One such condition is requiring that Medicare be named as joint payee with the beneficiary on the settlement check, so that the beneficiary cannot access her settlement proceeds until Medicare is satisfied.  Because both the beneficiary and her attorney will be eager to obtain their proceeds, this condition creates a powerful disincentive to pursue the lengthy appeal or waiver processes that could correct excessive MSP claims.

Another condition of settlement may be requiring the beneficiary to establish a “Medicare Set-Aside Arrangement” or trust (MSA) with a portion of the proceeds for payment of future medical expenses.[9] But the cost of setting up and administering a MSA must be borne by the beneficiary, as well as the loss of the funds deposited in the MSA.  The imposition of these costs is particularly unfair to the beneficiary in the case of future medical expenses in liability cases that may not be subject to MSP requirements.

To facilitate protections against potential liability for MSP claims for insurers and attorneys, legislation has been introduced (HR 4796) that would establish a procedure for timely advance approval by CMS of the correct amount of MSP reimbursement.[10] Under HR 4796, approval by CMS would relieve the insurer and attorneys of any potential liability.  However, the MSP claim recovery procedures that would be created by HR 4796 eliminate the beneficiary’s opportunity to obtain a hardship waiver, and the beneficiary would bear the burden of proof in appeals of the MSP claim amount. A separate proposal approved by the House of Delegates of the American Bar Association supports legislation that would establish CMS procedures for approval of MSAs and insulate insurers from liability with respect to future medical expenses.  However, the provision for standardized approval of MSAs suggests a greatly increased use of this device, despite its costs and questionable value to beneficiaries.[11] Both of these proposals would relieve insurers and attorneys of future MSP liability, but at a price to beneficiaries.


Potential liability has been imposed on insurers and attorneys under the MSP law in an effort to facilitate the government’s collection efforts.  This, in turn, has caused insurers and attorneys to seek immunity through procedures that threaten protections for vulnerable Medicare beneficiaries.  A better balance is needed to assure that the Medicare program continues to carry out its fundamental mission of providing medical care for Older and disabled people.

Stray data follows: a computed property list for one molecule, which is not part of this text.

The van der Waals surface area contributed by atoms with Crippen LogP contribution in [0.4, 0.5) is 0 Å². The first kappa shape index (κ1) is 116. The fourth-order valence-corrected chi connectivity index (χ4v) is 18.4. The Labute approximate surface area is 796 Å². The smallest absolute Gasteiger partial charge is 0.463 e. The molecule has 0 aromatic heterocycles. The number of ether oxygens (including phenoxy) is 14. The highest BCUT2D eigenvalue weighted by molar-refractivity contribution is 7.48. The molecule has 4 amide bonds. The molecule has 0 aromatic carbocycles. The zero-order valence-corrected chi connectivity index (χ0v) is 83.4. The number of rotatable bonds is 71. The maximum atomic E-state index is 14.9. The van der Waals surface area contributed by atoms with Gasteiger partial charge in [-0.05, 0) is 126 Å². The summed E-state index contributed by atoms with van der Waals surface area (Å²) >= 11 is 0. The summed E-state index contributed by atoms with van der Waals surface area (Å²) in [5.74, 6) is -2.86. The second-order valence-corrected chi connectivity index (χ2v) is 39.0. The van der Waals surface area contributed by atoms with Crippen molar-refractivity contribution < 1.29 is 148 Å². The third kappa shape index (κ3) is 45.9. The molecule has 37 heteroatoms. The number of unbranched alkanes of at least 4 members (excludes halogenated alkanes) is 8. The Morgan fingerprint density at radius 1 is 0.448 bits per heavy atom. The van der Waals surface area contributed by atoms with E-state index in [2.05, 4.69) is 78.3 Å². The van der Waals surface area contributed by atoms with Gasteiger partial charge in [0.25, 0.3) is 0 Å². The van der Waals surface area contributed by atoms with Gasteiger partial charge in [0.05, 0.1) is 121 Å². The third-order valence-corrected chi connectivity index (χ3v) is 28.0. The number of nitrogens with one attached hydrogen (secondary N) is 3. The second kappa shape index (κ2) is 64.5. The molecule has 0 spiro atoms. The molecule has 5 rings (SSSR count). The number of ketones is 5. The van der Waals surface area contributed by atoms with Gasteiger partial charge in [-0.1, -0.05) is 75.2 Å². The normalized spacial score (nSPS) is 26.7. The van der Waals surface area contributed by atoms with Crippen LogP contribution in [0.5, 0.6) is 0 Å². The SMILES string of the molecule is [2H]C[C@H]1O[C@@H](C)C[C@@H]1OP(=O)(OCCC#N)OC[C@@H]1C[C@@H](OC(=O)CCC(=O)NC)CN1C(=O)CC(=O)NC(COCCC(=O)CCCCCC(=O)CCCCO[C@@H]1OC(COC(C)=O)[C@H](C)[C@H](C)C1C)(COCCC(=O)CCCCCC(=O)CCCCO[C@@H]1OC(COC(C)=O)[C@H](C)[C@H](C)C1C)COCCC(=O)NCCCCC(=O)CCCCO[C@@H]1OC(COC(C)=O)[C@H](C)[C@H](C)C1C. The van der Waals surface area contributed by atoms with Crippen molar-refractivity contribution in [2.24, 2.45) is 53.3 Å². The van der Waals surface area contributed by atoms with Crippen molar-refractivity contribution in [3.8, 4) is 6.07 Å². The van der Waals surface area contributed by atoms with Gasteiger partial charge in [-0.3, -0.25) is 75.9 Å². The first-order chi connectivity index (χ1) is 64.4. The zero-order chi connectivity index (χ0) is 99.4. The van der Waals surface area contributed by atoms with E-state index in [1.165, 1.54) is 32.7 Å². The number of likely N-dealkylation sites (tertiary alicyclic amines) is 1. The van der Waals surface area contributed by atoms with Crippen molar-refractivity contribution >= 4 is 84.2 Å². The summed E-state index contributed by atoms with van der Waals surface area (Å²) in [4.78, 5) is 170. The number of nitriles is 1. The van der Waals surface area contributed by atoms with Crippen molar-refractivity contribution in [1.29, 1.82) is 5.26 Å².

For more information, contact Center for Medicare Advocacy attorney Sally Hart at

[1] 42 U.S.C. § 1395y(b)(2)(B)(i).
42 C.F.R. §  411.24(c).
Almost half of Medicare beneficiaries have incomes below the 200% of federal poverty level.  “Medicare At a Glance, January 2010,” Kaiser Family Foundation,
42 U.S.C.  § 1395gg(c).
42 U.S.C. § 1395y(b)(3)(A).  CMS also asserts that attorneys are responsible to pay MSP claims that are not satisfied after disbursement to their clients, but neither the statute nor the regulations treat attorneys the same as insurers, so this obligation is not clear.  See “The Myth of the Superlien:  Medicare as Secondary Payer Law Clarified,” 5 NAELA Journal 95, 101-102 (2009).
42 U.S.C. 1395y(b)(8).
Until recently, the MSP law has been applied to medical expenses up to the date when a claim was resolved, but not for medical expenses after that date, except in workers’ compensation (WC) cases. There are many difficulties in applying the law the future medical expenses in tort cases, where unlike WC cases, there are often no specific findings with respect to future medical services.   See full discussion of this situation in Alert of 09/17/09 – “Limits on Medicare’s Recovery of Health Care Payments when the Beneficiary has Liability or Workers’ Compensation Insurance,” at
A Medicare set-aside arrangement involves placing a portion of insurance proceeds in a special fund estimated to be adequate to pay for future accident related medical expenses.   CMS Medicare Secondary Payer (MSP) Manual, Chap.7, § 50.5,​msp105c02.pdf.
Medicare Secondary Payer Enhancement Act of 2010 (H.R. 4796).
The ABA Commission on Law and Aging declined to support the resolution.